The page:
Run an Ironman PB with the running sessions that helped Michael Weiss to victory, says Garth Fox
As a former professional cyclist and Xterra World Champion, Michael ‘Wiki Miki’ Weiss has always had great bike legs, but a carefully designed new run session has also given him a killer turn of pace off the bike.
In this feature I want to show you how to apply this key session to your own training. I can’t promise you’ll run a 2hrs 51mins Ironman marathon like he did to win Ironman Cozumel last December, but it’ll certainly help.
First of all, it’s important to realise that no single session is ever responsible for a big change in performance. The secret to success is consistent, varied and progressive training combined with a lifestyle that allows the body to absorb them.
That said, there are great benefits to be had from a well-designed workout that targets a specific performance limiter or addresses an aspect of your training with which you have become too comfortable.
In Michi’s case it had become clear that simply running off the bike at a constant Ironman pace was not challenging him in training anymore, unless we ramped up the distances ever higher. So we decided to put together a session that wrenched him out of his comfort zone, did not generate too much residual fatigue and kept him adapting as the weeks went on.
Essentially, this consisted of a run session performed immediately after a long steady or short intense bike session. The aim was to ensure he was carrying a good level of fatigue in his legs from the bike. Then he had to run a series of repeats of anything from 400m to 2km at significantly above Ironman race pace (usually half marathon pace) with short periods of running at just below his Ironman race pace in between.
He found this constant pace change or ‘surging’ quite uncomfortable at the beginning as there was no chance to get into a steady rhythm. However, after a few sessions he noticed that when he went back to normal steady paced running he effectively had another gear in reserve.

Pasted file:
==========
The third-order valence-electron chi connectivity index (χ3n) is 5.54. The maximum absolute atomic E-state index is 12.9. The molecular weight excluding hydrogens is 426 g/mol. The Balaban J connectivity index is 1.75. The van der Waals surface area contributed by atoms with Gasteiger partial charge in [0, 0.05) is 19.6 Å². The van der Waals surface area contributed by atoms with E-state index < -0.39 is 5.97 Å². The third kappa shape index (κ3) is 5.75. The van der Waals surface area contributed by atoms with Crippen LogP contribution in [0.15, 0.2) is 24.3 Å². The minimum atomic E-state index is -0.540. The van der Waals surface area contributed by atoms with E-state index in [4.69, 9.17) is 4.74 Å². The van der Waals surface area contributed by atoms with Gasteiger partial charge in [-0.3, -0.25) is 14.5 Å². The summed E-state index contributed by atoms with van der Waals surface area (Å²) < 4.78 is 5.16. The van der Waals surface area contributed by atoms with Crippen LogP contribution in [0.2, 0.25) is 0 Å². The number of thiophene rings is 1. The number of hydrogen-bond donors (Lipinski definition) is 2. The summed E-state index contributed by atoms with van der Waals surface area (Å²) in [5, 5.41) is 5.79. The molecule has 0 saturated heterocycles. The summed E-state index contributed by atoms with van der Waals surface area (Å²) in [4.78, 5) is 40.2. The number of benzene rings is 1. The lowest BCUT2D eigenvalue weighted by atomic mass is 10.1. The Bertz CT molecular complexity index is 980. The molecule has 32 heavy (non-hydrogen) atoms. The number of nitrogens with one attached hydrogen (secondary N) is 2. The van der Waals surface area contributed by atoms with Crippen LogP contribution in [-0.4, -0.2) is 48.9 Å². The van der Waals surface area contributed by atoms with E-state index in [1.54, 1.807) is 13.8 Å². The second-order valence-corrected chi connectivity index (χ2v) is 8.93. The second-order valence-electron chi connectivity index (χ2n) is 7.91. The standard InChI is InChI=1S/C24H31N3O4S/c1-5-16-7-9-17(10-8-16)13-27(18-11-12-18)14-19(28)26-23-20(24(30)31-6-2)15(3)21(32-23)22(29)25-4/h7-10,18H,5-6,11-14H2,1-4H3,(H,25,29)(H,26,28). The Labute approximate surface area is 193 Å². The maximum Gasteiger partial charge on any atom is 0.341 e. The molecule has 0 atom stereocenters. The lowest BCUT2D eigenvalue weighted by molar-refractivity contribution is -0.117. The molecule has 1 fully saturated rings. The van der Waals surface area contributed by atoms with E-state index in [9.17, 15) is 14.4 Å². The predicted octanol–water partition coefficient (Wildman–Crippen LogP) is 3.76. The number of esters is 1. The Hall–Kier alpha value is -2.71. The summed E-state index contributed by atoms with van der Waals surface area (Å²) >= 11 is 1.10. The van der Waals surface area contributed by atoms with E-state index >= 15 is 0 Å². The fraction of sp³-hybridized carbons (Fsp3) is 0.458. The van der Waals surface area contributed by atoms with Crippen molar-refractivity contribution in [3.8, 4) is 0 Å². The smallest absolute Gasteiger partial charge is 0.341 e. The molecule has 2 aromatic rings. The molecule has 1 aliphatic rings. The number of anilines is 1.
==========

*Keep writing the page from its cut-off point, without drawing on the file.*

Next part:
The lesson for the rest of us is that when we find ourselves getting comfortable with any given session – run, bike or swim – then it is time to change it up. This will encourage your body to keep adapting, and more importantly it will make you faster when you get back into steady-state sessions.
Add these surging sets to your brick sessions
Surging: Workout 1
Ride 2 to 5hrs at a steady pace, and then go straight into 4 to 8x1km repeats at your best half marathon race pace (around threshold pace) with 2mins running at your target Ironman pace in between these repeats.
Surging: Workout 2
Ride steady for 1 hour, but include 4-6 x3mins hard efforts. Then go straight into a 1 hour run, to include three pace changes: from half marathon pace, to 10km pace, to 5km pace; each 2-3mins with 2mins IM pace in between surges.
Garth Fox is a coach, triathlete and cyclist with a masters degree in sport science (garthfox.com).